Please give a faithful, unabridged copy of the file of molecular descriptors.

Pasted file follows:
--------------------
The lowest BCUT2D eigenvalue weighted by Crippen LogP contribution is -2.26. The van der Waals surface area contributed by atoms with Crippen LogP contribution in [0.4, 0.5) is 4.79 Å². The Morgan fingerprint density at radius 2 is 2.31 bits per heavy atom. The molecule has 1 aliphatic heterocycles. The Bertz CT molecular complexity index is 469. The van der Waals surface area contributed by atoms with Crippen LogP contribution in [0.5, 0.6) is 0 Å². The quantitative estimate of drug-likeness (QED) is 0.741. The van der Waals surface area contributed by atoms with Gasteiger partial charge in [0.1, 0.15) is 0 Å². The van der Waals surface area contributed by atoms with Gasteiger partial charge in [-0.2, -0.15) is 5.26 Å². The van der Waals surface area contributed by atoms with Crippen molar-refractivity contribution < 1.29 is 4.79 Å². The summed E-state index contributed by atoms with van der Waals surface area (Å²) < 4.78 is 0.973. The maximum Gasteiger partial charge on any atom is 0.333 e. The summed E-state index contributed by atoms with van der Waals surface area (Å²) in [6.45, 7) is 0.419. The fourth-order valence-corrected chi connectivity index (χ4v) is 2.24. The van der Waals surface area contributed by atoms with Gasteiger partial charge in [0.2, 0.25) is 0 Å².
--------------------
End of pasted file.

The lowest BCUT2D eigenvalue weighted by Crippen LogP contribution is -2.26. The van der Waals surface area contributed by atoms with Crippen LogP contribution in [0.4, 0.5) is 4.79 Å². The Morgan fingerprint density at radius 2 is 2.31 bits per heavy atom. The molecule has 1 aliphatic heterocycles. The Bertz CT molecular complexity index is 469. The van der Waals surface area contributed by atoms with Crippen LogP contribution in [0.5, 0.6) is 0 Å². The quantitative estimate of drug-likeness (QED) is 0.741. The van der Waals surface area contributed by atoms with Gasteiger partial charge in [0.1, 0.15) is 0 Å². The van der Waals surface area contributed by atoms with Gasteiger partial charge in [-0.2, -0.15) is 5.26 Å². The van der Waals surface area contributed by atoms with Crippen molar-refractivity contribution < 1.29 is 4.79 Å². The summed E-state index contributed by atoms with van der Waals surface area (Å²) < 4.78 is 0.973. The maximum Gasteiger partial charge on any atom is 0.333 e. The summed E-state index contributed by atoms with van der Waals surface area (Å²) in [6.45, 7) is 0.419. The fourth-order valence-corrected chi connectivity index (χ4v) is 2.24. The van der Waals surface area contributed by atoms with Gasteiger partial charge in [0.2, 0.25) is 0 Å².